But the truth is technology and innovation are also Amazon’s Core Competencies, and Amazon would have never been the biggest retailer on Earth without excelling at creating such a great on-line experience through great software and a high-performing web platform. All this technology was developed by Amazon and was vital in achieving differentiation from Barnes&Noble and others. So making this unique expertise in web platforms a new business by itself is just another way to monetize one of Amazon’s competencies.

Wall Street will still argue that retailing is a low margin business, while selling software and services is a high margin one. Wall Street would surely prefer an spin-off of AWS. With the hype on Cloud Computing, it could even allow Amazon to cash-in on the buzz by floating a small percentage of their Web Services unit.

Knowing Bezos, he might prefer to go his own way regardless analysts, and demonstrate with hard facts that he was right to bet on Web Services new business.

In the Clouds

Cloud Computing is a fancy term these days that applies to many different things. Concepts such as Software as a Service (SaaS), On-demand Computing, Utility Computing, Managed Services or even older ones as Hosting or Outsourcing, seem to all fall under the Cloud buzzword.

The basic concept is that the Cloud provides IT infrastructure (processing, storage, database or applications) on-demand, on a pay-per-use basis. The most renown examples of Cloud Computing are Google App Engine and Amazon Web Services. Microsoft recently launched Live Mesh, enabling users to upload files, folders, and sync PCs and devices info through the Live Mesh cloud. Web applications such as Salesforce.com or even Facebook, are often referred as clouds, providing SaaS, and Facebook giving APIs to develop applications. Even the recent HP bid to acquire EDS, has been tagged as a move to reinforce HP position in the Cloud market.

A vivid example of what Cloud computing can represent for an online startup can be found in NYT’s article Cloud Computing: So You Don’t Have to Stand Still.

[…] Animoto, an 18-month-old start-up in New York that lets customers upload images and music and automatically creates customized Web-based video presentations from them; […] earlier this spring about 5,000 people a day were trying it.

Then, in mid-April, Facebook users went into a small frenzy over the application, and Animoto had nearly 750,000 people sign up in three days. At the peak, almost 25,000 people tried Animoto in a single hour.

To satisfy that leap in demand with servers, the company would have needed to multiply its server capacity nearly 100-fold, says Stevie Clifton, 30, a co-founder […]. But (they) had neither the money to build significant server capacity nor the skills — and interest — to manage it.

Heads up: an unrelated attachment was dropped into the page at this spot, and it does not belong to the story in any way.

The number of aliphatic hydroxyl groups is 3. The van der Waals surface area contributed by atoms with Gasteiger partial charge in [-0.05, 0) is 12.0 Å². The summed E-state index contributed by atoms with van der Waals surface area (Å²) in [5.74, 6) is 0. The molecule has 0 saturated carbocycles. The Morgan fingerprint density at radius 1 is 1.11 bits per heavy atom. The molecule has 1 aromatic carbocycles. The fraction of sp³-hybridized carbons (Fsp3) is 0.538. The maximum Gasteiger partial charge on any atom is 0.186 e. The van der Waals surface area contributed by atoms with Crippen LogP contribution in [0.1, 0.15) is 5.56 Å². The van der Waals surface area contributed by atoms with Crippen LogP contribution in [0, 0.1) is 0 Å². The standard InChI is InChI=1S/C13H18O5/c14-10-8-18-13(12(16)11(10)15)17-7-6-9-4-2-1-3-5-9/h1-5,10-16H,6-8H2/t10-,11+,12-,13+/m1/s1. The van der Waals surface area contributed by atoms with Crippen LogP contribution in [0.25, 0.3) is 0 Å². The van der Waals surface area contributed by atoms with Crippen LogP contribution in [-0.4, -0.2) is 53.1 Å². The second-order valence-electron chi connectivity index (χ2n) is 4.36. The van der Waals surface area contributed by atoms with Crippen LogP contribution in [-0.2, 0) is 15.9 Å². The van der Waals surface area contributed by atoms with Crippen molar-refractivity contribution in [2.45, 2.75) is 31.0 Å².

Instead, they had already worked with RightScale, a cloud services firm in Santa Barbara, Calif., to design their application for Amazon’s cloud. That paid off during the three-day surge in growth, when Animoto did not buy or configure a single new server. It added capacity on Amazon, at the cost of about 10 cents a server per hour, as well as some marginal expenses for bandwidth, storage and some related services.

The example illustrate the opportunities that Cloud Computing represents for entrepreneurs for prototyping applications with little investment. Startups can launch without the risk of being killed by success, as they are able to easily adapt IT infrastructure capacity to their growth. See “Cloud” price lists from Amazon and Google below:

Amazon Web Services pricing in USA:

    Storage
    $0.15 per GB-Month of storage used
    $0.100 per GB – all data transfer in
    Data Transfer
    $0.170 per GB – first 10 TB / month data transfer out
    $0.130 per GB – next 40 TB / month data transfer out
    $0.110 per GB – next 100 TB / month data transfer out
    $0.100 per GB – data transfer out / month over 150 TB
    Requests
    $0.01 per 1,000 PUT, POST, or LIST requests
    $0.01 per 10,000 GET and all other requests*
    * No charge for delete requests

Google App Engine provides 500MB storage and up to 5 million pages per month on the free package. ReadWriteWeb discloses that App Engine price will be:

    $0.10 – $0.12 per CPU core-hour
    $0.15 – $0.18 per GB-month of storage
    $0.11 – $0.13 per GB outgoing bandwidth
    $0.09 – $0.11 per GB incoming bandwidth

The old promise of Outsourcing to convert CAPEX into OPEX is now at the service of the entrepreneur. Clouds can be a true engine for innovation.

Picture: Ricardo Carreon